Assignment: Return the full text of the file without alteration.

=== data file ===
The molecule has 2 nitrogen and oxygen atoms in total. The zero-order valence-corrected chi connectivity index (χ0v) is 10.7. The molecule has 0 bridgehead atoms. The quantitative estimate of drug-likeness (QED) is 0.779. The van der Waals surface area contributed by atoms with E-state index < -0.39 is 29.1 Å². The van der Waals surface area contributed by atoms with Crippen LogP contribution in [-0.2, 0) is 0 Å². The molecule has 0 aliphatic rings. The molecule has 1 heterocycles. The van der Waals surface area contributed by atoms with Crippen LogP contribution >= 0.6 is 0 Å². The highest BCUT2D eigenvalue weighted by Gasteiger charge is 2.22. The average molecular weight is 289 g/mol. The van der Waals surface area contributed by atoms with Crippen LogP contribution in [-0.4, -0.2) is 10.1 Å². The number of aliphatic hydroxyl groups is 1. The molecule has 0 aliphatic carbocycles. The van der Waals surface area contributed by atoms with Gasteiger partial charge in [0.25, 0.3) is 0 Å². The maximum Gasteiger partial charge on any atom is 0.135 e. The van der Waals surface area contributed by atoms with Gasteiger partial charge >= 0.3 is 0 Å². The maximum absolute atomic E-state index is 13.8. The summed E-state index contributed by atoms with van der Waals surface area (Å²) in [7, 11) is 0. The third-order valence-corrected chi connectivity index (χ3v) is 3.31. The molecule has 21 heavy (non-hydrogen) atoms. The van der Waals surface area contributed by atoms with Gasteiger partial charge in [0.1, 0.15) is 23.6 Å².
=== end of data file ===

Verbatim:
The molecule has 2 nitrogen and oxygen atoms in total. The zero-order valence-corrected chi connectivity index (χ0v) is 10.7. The molecule has 0 bridgehead atoms. The quantitative estimate of drug-likeness (QED) is 0.779. The van der Waals surface area contributed by atoms with E-state index < -0.39 is 29.1 Å². The van der Waals surface area contributed by atoms with Crippen LogP contribution in [-0.2, 0) is 0 Å². The molecule has 0 aliphatic rings. The molecule has 1 heterocycles. The van der Waals surface area contributed by atoms with Crippen LogP contribution >= 0.6 is 0 Å². The highest BCUT2D eigenvalue weighted by Gasteiger charge is 2.22. The average molecular weight is 289 g/mol. The van der Waals surface area contributed by atoms with Crippen LogP contribution in [-0.4, -0.2) is 10.1 Å². The number of aliphatic hydroxyl groups is 1. The molecule has 0 aliphatic carbocycles. The van der Waals surface area contributed by atoms with Gasteiger partial charge in [0.25, 0.3) is 0 Å². The maximum Gasteiger partial charge on any atom is 0.135 e. The van der Waals surface area contributed by atoms with Gasteiger partial charge >= 0.3 is 0 Å². The maximum absolute atomic E-state index is 13.8. The summed E-state index contributed by atoms with van der Waals surface area (Å²) in [7, 11) is 0. The third-order valence-corrected chi connectivity index (χ3v) is 3.31. The molecule has 21 heavy (non-hydrogen) atoms. The van der Waals surface area contributed by atoms with Gasteiger partial charge in [0.1, 0.15) is 23.6 Å².